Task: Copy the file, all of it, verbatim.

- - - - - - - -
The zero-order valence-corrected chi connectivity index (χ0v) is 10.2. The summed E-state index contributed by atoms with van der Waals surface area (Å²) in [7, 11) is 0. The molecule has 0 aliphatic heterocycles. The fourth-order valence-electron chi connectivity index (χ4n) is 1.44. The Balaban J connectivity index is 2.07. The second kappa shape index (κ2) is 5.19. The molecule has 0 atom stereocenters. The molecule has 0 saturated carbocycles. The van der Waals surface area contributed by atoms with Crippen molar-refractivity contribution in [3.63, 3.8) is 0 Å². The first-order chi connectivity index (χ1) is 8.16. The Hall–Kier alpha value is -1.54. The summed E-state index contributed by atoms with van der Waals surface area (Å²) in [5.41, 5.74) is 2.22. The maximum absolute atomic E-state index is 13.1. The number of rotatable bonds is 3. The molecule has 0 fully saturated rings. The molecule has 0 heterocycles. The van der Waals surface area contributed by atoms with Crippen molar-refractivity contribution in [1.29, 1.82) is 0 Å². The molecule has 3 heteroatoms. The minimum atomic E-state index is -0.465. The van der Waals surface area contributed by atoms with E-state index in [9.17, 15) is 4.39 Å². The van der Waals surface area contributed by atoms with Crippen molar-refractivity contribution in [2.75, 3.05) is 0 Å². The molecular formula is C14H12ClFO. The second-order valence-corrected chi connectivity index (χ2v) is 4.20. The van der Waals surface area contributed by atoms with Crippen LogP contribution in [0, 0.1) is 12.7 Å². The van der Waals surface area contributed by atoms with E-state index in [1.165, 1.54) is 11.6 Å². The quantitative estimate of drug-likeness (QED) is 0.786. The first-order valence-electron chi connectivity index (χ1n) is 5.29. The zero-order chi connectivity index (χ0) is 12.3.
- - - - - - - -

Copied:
The zero-order valence-corrected chi connectivity index (χ0v) is 10.2. The summed E-state index contributed by atoms with van der Waals surface area (Å²) in [7, 11) is 0. The molecule has 0 aliphatic heterocycles. The fourth-order valence-electron chi connectivity index (χ4n) is 1.44. The Balaban J connectivity index is 2.07. The second kappa shape index (κ2) is 5.19. The molecule has 0 atom stereocenters. The molecule has 0 saturated carbocycles. The van der Waals surface area contributed by atoms with Crippen molar-refractivity contribution in [3.63, 3.8) is 0 Å². The first-order chi connectivity index (χ1) is 8.16. The Hall–Kier alpha value is -1.54. The summed E-state index contributed by atoms with van der Waals surface area (Å²) in [5.41, 5.74) is 2.22. The maximum absolute atomic E-state index is 13.1. The number of rotatable bonds is 3. The molecule has 0 fully saturated rings. The molecule has 0 heterocycles. The van der Waals surface area contributed by atoms with Crippen molar-refractivity contribution in [1.29, 1.82) is 0 Å². The molecule has 3 heteroatoms. The minimum atomic E-state index is -0.465. The van der Waals surface area contributed by atoms with E-state index in [9.17, 15) is 4.39 Å². The van der Waals surface area contributed by atoms with Crippen molar-refractivity contribution in [2.75, 3.05) is 0 Å². The molecular formula is C14H12ClFO. The second-order valence-corrected chi connectivity index (χ2v) is 4.20. The van der Waals surface area contributed by atoms with Crippen LogP contribution in [0, 0.1) is 12.7 Å². The van der Waals surface area contributed by atoms with E-state index in [1.165, 1.54) is 11.6 Å². The quantitative estimate of drug-likeness (QED) is 0.786. The first-order valence-electron chi connectivity index (χ1n) is 5.29. The zero-order chi connectivity index (χ0) is 12.3.